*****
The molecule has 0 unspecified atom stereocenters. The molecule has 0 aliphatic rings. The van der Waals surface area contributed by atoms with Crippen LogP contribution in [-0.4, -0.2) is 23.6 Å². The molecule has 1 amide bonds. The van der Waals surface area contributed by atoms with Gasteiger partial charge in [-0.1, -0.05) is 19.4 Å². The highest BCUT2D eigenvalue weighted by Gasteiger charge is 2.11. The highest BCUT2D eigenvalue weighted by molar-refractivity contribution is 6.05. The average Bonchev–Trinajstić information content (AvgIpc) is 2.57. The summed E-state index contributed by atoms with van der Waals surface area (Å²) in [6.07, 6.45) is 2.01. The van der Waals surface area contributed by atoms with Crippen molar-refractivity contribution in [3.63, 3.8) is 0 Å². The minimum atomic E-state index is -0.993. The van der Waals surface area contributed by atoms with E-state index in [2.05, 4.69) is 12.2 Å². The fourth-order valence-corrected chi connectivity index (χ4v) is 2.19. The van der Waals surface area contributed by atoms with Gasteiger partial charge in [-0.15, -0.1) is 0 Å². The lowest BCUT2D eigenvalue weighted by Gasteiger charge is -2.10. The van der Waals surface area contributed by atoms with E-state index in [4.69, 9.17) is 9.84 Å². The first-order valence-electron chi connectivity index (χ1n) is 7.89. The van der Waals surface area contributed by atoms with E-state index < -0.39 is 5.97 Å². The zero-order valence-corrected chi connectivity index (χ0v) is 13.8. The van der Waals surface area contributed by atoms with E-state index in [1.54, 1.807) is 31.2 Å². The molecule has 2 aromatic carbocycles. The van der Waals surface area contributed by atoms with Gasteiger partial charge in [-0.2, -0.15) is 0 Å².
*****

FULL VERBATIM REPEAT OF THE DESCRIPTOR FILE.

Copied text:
The molecule has 0 unspecified atom stereocenters. The molecule has 0 aliphatic rings. The van der Waals surface area contributed by atoms with Crippen LogP contribution in [-0.4, -0.2) is 23.6 Å². The molecule has 1 amide bonds. The van der Waals surface area contributed by atoms with Gasteiger partial charge in [-0.1, -0.05) is 19.4 Å². The highest BCUT2D eigenvalue weighted by Gasteiger charge is 2.11. The highest BCUT2D eigenvalue weighted by molar-refractivity contribution is 6.05. The average Bonchev–Trinajstić information content (AvgIpc) is 2.57. The summed E-state index contributed by atoms with van der Waals surface area (Å²) in [6.07, 6.45) is 2.01. The van der Waals surface area contributed by atoms with Crippen molar-refractivity contribution in [3.63, 3.8) is 0 Å². The minimum atomic E-state index is -0.993. The van der Waals surface area contributed by atoms with E-state index in [2.05, 4.69) is 12.2 Å². The fourth-order valence-corrected chi connectivity index (χ4v) is 2.19. The van der Waals surface area contributed by atoms with Gasteiger partial charge in [-0.15, -0.1) is 0 Å². The lowest BCUT2D eigenvalue weighted by Gasteiger charge is -2.10. The van der Waals surface area contributed by atoms with E-state index in [4.69, 9.17) is 9.84 Å². The first-order valence-electron chi connectivity index (χ1n) is 7.89. The van der Waals surface area contributed by atoms with E-state index < -0.39 is 5.97 Å². The zero-order valence-corrected chi connectivity index (χ0v) is 13.8. The van der Waals surface area contributed by atoms with E-state index in [1.54, 1.807) is 31.2 Å². The molecule has 2 aromatic carbocycles. The van der Waals surface area contributed by atoms with Gasteiger partial charge in [-0.2, -0.15) is 0 Å².